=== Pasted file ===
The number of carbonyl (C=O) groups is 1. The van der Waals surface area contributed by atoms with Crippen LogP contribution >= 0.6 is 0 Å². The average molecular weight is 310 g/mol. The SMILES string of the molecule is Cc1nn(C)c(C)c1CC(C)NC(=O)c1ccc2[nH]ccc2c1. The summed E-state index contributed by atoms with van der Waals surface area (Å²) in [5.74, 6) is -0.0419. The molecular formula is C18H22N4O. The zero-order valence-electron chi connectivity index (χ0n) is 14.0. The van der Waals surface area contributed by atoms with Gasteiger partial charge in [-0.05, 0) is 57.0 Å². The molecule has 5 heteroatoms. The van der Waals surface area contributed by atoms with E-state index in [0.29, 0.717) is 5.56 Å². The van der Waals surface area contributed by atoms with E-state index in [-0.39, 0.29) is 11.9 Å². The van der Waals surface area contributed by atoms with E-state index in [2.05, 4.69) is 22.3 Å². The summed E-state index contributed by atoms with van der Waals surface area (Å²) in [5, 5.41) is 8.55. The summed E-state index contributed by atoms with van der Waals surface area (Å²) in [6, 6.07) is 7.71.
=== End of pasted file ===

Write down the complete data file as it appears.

The number of carbonyl (C=O) groups is 1. The van der Waals surface area contributed by atoms with Crippen LogP contribution >= 0.6 is 0 Å². The average molecular weight is 310 g/mol. The SMILES string of the molecule is Cc1nn(C)c(C)c1CC(C)NC(=O)c1ccc2[nH]ccc2c1. The summed E-state index contributed by atoms with van der Waals surface area (Å²) in [5.74, 6) is -0.0419. The molecular formula is C18H22N4O. The zero-order valence-electron chi connectivity index (χ0n) is 14.0. The van der Waals surface area contributed by atoms with Gasteiger partial charge in [-0.05, 0) is 57.0 Å². The molecule has 5 heteroatoms. The van der Waals surface area contributed by atoms with E-state index in [0.29, 0.717) is 5.56 Å². The van der Waals surface area contributed by atoms with E-state index in [-0.39, 0.29) is 11.9 Å². The van der Waals surface area contributed by atoms with E-state index in [2.05, 4.69) is 22.3 Å². The summed E-state index contributed by atoms with van der Waals surface area (Å²) in [5, 5.41) is 8.55. The summed E-state index contributed by atoms with van der Waals surface area (Å²) in [6, 6.07) is 7.71.